Designer Nienke Hoogvliet Wants to Save the Planet, One Strip of Seaweed at a Time


With her beguiling salmon-skin leathers, seaweed yarns, and wastewater pottery, Nienke Hoogvliet of Studio Nienke Hoogvliet works a strange kind of magic, melding urgent environmental inquiry with an engineer’s design sense and an artist’s inspired creativity. “When I started, I thought I was a designer, so I wanted to work on things you can actually use,” Hoogvliet says. “But the longer I’ve worked, the more important the story behind the project has become, and I think that’s more part of being an artist.”

The seeds of Hoogvliet’s passions were sown early on. “As a child I was already quite activistic,” Hoogvliet says. “I was trying to convince people not to use products tested on animals, and I became a vegetarian when I was 7, not because my parents wanted me to, but because I wanted to.” Still, it took attending art school—namely, the Willem de Kooning Academy in Rotterdam—for Hoogvliet to realize how design could be used to “tell the story of things that I think are a bit problematic.”

Indeed, with Studio Nienke Hoogvliet, which she established in 2013, Hoogvliet has made it her job to research, develop and make use of a wide range of sustainable materials; among them a biodegradable urn, furniture made from reclaimed toilet paper (part of a commission from the Dutch Water Authorities), and all sorts of things from seaweed. “Every material has its own surprises,” Hoogvliet says, “but I fell in love with seaweed because there are so many different types, and every type has a certain beauty of its own.” Over the last several years, Hoogvliet has spun the aquatic plant into a rug (hand-knotted in an old fishing net to underscore “the contrast between the polluting plastic waste issues and the beautiful things the sea has to offer”), a chair, and various dyes and paints; detailing her methodology in a short, illustrated book.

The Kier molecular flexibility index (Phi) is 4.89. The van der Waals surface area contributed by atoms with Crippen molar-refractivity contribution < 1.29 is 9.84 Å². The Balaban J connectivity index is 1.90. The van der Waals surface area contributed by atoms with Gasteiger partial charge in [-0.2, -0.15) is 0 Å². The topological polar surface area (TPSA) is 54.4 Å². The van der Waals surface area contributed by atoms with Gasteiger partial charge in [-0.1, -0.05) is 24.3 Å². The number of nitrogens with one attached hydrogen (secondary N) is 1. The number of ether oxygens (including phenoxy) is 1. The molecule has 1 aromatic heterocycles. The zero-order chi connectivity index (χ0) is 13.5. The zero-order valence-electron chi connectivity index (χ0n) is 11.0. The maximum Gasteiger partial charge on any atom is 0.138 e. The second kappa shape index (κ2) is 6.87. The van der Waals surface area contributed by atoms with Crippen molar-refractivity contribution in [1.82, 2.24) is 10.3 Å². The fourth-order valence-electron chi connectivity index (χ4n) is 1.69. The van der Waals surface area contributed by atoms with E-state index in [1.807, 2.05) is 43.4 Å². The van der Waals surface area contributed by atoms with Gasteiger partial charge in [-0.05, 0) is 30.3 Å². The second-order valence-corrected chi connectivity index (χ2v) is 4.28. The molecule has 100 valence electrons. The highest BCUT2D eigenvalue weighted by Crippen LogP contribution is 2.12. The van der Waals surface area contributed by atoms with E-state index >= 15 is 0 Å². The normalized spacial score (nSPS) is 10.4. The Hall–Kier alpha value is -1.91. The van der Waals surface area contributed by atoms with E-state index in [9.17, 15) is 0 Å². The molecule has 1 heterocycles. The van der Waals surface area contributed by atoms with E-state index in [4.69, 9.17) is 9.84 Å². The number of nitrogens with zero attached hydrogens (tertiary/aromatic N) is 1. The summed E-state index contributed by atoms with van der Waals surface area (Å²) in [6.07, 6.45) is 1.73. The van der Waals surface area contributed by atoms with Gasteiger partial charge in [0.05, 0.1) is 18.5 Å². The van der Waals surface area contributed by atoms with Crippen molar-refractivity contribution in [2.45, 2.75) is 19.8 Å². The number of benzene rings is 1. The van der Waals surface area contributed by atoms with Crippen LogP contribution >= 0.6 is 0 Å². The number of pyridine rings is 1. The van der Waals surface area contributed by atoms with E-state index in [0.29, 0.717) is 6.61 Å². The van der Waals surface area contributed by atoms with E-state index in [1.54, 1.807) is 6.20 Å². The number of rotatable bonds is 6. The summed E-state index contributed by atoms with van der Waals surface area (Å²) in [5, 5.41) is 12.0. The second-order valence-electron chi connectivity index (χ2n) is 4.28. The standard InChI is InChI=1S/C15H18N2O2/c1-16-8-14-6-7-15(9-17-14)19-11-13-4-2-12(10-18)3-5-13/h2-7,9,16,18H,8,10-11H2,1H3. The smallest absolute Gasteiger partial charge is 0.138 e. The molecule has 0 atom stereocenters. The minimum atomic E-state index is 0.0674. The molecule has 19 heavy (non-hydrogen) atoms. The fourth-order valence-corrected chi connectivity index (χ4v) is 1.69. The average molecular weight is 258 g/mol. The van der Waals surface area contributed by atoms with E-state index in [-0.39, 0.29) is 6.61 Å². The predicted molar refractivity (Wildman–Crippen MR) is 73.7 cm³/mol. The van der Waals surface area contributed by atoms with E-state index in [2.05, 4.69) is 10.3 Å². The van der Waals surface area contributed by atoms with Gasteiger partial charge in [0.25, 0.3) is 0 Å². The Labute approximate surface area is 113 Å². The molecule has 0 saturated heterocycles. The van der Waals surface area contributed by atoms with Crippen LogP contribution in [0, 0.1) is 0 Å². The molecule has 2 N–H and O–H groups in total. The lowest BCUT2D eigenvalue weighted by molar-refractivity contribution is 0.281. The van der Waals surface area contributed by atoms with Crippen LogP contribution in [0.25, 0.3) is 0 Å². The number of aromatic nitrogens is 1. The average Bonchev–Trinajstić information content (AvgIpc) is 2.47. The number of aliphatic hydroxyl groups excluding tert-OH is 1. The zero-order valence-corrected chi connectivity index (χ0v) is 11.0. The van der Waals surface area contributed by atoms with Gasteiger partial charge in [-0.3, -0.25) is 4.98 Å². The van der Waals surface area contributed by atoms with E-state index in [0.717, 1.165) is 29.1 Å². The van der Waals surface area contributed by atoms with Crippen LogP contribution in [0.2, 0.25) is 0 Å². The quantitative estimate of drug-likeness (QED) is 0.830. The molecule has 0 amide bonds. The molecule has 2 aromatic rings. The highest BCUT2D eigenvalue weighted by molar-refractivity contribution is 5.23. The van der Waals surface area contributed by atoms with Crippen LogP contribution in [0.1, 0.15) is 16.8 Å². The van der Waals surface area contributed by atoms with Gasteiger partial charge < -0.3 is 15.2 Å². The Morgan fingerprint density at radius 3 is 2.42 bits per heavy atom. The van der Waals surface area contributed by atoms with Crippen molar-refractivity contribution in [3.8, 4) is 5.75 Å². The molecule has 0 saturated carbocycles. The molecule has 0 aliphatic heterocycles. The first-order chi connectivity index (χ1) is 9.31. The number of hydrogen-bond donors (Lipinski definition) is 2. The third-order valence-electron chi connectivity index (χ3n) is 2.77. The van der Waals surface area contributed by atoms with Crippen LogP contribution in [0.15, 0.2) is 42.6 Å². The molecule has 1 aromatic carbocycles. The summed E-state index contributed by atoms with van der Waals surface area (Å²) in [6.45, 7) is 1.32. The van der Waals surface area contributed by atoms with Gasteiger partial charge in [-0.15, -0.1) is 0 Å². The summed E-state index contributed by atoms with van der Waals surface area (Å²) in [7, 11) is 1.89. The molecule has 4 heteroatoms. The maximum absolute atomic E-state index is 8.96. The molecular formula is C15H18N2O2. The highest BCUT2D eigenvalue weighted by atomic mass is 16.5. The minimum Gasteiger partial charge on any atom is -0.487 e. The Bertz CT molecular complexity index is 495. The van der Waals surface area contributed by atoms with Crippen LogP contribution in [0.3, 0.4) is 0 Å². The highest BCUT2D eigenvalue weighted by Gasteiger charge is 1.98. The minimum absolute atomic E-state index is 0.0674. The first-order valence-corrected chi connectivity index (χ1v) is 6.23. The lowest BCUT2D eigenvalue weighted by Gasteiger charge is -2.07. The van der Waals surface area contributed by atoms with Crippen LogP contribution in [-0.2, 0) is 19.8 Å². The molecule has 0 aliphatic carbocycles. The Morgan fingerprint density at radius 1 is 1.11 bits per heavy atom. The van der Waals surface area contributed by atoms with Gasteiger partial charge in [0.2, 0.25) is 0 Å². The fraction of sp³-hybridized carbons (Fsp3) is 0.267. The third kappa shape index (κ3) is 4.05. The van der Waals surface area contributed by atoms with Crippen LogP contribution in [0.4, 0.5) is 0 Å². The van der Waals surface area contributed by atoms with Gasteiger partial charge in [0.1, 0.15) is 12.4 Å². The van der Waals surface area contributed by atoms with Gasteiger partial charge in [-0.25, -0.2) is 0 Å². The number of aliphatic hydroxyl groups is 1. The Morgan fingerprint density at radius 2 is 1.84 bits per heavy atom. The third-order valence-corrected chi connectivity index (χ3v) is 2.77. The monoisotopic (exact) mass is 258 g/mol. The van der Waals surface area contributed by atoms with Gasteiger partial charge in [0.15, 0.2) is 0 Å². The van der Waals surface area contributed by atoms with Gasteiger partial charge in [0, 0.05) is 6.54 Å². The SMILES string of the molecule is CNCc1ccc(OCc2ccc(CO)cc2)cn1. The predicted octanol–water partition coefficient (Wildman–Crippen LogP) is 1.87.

Small as her practice may be—at present, the Studio consists of only Hoogvliet and a part-time assistant, with Hoogvliet’s architect boyfriend, Tim, providing moral support—Hoogvliet has always wanted its ideas to be as widely accessible as possible. “If more people are working on the same topic, we can have a bigger influence,” she says. In the right hands, for example, her seaweed yarn could revolutionize the textile industry, vastly reducing the toxic waste released back into the environment; as could her recent experiments with dyes from medicinal herbs. (“I’m trying to find out if they have benefits for our health,” she explains.) “I don’t always want to keep my projects conceptual,” Hoogvliet says. “I really want to develop them further so that they can become industrial, as well. But that must be done by other people.”

It could be argued that Hoogvliet is never not working; when she isn’t physically in her studio, hand-weaving a garment or mixing pigments, she’s gathering inspiration. “I’m always looking at the structures of materials, or in nature,” Hoogvliet says, “and I try to analyze the shapes.” That impulse is especially strong when she’s down by the sea. “I love to go to the beach, but when I’m at the beach, I’m always looking for seaweed,” Hoogvliet laughs.

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This article was originally published by Vogue.